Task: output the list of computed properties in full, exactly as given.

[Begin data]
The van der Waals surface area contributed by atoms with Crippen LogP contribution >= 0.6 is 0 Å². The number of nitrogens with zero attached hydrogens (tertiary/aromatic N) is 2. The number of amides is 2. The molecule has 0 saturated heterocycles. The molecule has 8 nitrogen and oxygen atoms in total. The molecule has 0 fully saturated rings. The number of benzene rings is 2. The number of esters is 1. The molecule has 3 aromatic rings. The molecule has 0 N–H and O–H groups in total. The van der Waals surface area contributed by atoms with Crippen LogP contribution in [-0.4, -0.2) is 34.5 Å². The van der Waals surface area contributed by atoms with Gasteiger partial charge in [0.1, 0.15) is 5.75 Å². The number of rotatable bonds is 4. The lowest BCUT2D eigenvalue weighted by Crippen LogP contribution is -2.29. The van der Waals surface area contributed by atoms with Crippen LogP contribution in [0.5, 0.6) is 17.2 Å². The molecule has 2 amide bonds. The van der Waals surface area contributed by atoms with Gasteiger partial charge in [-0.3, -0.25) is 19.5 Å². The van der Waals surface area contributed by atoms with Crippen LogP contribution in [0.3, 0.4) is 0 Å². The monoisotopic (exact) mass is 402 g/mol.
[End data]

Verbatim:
The van der Waals surface area contributed by atoms with Crippen LogP contribution >= 0.6 is 0 Å². The number of nitrogens with zero attached hydrogens (tertiary/aromatic N) is 2. The number of amides is 2. The molecule has 0 saturated heterocycles. The molecule has 8 nitrogen and oxygen atoms in total. The molecule has 0 fully saturated rings. The number of benzene rings is 2. The number of esters is 1. The molecule has 3 aromatic rings. The molecule has 0 N–H and O–H groups in total. The van der Waals surface area contributed by atoms with Crippen LogP contribution in [-0.4, -0.2) is 34.5 Å². The van der Waals surface area contributed by atoms with Gasteiger partial charge in [0.1, 0.15) is 5.75 Å². The number of rotatable bonds is 4. The lowest BCUT2D eigenvalue weighted by Crippen LogP contribution is -2.29. The van der Waals surface area contributed by atoms with Crippen LogP contribution in [0.5, 0.6) is 17.2 Å². The molecule has 2 amide bonds. The van der Waals surface area contributed by atoms with Gasteiger partial charge in [-0.3, -0.25) is 19.5 Å². The van der Waals surface area contributed by atoms with Crippen LogP contribution in [0.3, 0.4) is 0 Å². The monoisotopic (exact) mass is 402 g/mol.